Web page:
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Old 07.04.2015, 16:39
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Food: A very picky son

My 4 years old is very picky with food. He will eat fruits, milk, cereals, the usual junk, pasta (no sauce) rice, plain chicken, meat and sausages.

He refuses to eat anything that is mixed together, no vegetables, no potatoes (unless they are French fries) no cheese, etc, etc, etc.

It drives us crazy. We tried everything. His sister eats everything and tries everything. The rules is to try and decide if you don't like it from there, but try.

It doesn't work with my son. You can promise him chocolate, play time with the iPad, anything he loves, the world, etc. he still won't try it.

He will prefer not to eat than trying something.

I tend to cook around it because poor thing, he won't eat a thing, bla bla bla.. I know....

He can go easily without eating a meal at all just to stand his ground.

Anyone parent out there who have or had a picky eater? What can we do?
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Old 07.04.2015, 16:43
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Re: Food: A very picky son

Food and toilet training are the 2 best tools our kids can use to put pressure on us, and boy, do they know it!

My eldest is a picky eater too. I just let him be. In the end, he won't let himself starve! He wants to eat, fine. He doesn't, fine too. But he can't have cookies one hour after mealtime because he's hungry!

Usually, that kind of behaviour is best ignored, it's the most efficient.
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Old 07.04.2015, 16:48
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Re: Food: A very picky son

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Food and toilet training are the 2 best tools our kids can use to put pressure on us, and boy, do they know it!

My eldest is a picky eater too. I just let him be. In the end, he won't let himself starve! He wants to eat, fine. He doesn't, fine too. But he can't have cookies one hour after mealtime because he's hungry!

Usually, that kind of behaviour is best ignored, it's the most efficient.
Thanks for the reply.

Yes, but do you cook something else for him? Let's say you want to have lasagna and obviously, he won't have it. Tough love and you'll eat tomorrow or you do something else for him? I hate to let him has his way but I don't want him to starve either.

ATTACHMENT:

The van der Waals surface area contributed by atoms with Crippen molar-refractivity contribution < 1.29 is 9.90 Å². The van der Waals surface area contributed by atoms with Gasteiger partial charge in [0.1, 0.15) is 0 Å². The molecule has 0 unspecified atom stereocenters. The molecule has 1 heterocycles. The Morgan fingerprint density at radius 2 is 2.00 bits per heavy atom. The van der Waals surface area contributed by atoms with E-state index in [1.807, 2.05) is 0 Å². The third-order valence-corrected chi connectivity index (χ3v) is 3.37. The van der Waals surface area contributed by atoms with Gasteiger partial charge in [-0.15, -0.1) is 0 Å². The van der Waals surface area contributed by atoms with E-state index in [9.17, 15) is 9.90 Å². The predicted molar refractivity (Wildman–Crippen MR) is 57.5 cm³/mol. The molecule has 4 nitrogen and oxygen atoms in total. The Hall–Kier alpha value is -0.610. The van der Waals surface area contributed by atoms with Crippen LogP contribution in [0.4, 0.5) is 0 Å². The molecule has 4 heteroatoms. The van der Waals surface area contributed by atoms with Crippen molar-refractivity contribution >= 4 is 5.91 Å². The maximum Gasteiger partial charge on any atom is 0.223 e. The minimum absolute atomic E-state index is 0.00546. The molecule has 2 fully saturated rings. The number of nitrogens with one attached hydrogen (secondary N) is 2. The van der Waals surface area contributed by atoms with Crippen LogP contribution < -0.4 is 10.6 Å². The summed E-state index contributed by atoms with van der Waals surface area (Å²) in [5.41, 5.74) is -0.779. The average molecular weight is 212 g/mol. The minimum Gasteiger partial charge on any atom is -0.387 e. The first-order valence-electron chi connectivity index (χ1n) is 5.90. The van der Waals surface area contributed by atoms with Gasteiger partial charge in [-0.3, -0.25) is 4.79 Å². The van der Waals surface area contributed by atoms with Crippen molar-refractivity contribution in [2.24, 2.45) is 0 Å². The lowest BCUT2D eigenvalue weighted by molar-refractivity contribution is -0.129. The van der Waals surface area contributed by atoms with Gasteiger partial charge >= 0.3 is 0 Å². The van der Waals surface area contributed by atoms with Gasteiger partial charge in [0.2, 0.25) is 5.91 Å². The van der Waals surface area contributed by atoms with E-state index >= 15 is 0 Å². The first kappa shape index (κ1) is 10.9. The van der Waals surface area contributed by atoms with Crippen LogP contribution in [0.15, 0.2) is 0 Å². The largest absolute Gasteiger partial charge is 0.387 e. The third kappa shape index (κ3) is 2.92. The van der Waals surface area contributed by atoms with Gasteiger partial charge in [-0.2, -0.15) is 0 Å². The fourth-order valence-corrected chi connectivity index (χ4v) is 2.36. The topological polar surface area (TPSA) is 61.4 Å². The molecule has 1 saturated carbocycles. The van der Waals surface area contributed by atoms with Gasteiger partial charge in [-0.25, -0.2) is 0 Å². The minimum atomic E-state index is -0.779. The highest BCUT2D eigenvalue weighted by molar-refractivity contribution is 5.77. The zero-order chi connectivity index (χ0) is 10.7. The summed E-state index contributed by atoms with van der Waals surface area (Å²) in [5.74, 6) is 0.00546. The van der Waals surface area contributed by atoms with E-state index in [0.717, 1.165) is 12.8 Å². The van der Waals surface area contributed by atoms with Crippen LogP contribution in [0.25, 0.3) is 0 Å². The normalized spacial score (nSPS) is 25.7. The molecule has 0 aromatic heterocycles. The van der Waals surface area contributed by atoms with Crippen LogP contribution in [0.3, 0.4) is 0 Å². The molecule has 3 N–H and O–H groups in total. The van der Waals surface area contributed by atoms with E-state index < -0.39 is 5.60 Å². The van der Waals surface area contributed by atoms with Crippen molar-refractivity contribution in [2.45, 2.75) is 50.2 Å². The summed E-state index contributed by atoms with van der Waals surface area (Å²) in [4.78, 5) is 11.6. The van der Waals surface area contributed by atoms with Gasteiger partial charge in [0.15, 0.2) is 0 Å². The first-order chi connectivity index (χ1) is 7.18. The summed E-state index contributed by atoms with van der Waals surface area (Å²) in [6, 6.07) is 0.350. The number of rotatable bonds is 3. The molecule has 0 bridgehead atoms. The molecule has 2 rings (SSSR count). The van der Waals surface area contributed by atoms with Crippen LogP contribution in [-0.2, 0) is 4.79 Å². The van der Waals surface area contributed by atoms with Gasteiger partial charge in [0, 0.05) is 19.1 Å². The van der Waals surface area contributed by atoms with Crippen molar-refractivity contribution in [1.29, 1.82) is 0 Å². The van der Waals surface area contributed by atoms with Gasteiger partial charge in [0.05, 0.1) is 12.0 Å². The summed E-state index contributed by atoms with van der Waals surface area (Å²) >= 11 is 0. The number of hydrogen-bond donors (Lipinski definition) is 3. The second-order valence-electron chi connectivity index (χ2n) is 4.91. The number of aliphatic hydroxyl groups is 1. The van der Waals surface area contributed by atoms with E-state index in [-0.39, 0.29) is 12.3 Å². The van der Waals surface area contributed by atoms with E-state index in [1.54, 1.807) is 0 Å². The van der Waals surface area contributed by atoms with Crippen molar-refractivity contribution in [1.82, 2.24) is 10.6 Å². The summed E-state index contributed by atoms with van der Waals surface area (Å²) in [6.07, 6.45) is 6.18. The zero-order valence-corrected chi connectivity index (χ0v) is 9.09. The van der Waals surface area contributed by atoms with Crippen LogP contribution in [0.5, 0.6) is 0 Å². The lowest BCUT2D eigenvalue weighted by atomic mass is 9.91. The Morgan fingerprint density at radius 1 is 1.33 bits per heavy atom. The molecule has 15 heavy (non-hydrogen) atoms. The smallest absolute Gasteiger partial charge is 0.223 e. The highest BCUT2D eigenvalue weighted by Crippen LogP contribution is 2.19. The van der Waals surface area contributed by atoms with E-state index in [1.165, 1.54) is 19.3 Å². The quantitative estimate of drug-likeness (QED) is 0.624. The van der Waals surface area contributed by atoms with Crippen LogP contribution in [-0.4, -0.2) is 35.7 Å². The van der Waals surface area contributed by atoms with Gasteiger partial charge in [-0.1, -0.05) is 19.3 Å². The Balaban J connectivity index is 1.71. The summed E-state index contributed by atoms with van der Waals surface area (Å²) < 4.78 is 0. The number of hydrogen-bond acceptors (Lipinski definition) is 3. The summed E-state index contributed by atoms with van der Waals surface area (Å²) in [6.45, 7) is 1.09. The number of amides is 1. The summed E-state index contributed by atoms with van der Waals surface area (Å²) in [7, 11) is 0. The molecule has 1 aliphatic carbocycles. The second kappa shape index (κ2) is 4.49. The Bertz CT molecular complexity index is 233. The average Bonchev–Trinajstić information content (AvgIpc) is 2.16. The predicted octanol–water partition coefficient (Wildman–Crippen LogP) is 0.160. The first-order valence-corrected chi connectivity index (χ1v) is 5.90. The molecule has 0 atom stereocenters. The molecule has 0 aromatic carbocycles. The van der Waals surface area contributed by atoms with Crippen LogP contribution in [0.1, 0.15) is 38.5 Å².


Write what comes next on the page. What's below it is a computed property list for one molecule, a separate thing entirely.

So far, the only way I make him eat vegetables is in a cream veggie soup I do and I tell him it's chicken soup.
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Old 07.04.2015, 16:59
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Re: Food: A very picky son

Both of mine are rubbish at eating veg! In fact both often just don't want to eat, like they are just not hungry. We've tried all sorts to "make them eat" but now we just sort of leave them to it.
They don't eat crap in between but sometimes one or both will just sit there and play with the food. If they havn't eaten by the time I'm finished it goes in the bin.

The only time now I might make something else is if they have been ill or sick or something and I think they really need fed.

We have same rule too, try it and decide if you like .. Works with the 5yr old but 2yr old decides by looking, not tasting!

I think unless they are sick, it's not worth the stress of fighting over it.
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Old 07.04.2015, 17:03
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Re: Food: A very picky son

When we were children we learned very quickly not to be picky with our food - you don't like it, you go with out. No excuses.

As soon as you make an exception you create a precedent - and that path leads to madness.
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Old 07.04.2015, 17:08
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Re: Food: A very picky son

From what you say he will eat, he is getting a balanced diet.

My son would only eat cheese & potato pie and pasta for years and after taking him to the Drs as he would not eat anything else he assured me not to worry as he was getting the protein and carbs that he needed- he also felt that it could be due to his dyspraxia as that affects the mouth muscles. I just had to make that for him and try and introduce different things.

Fast forward 25 years and he is now 6 ft 3'' strapping guy!!!!
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Old 07.04.2015, 17:16
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Re: Food: A very picky son

I remember my younger brother (bit of an age gap, so I was able to take note).

For a long time - at about the same age - he wouldn't eat anything that my mother gave him ...... apart from basic cheese/tomato cardboard pizza from the freezer, and Bourbon biscuits.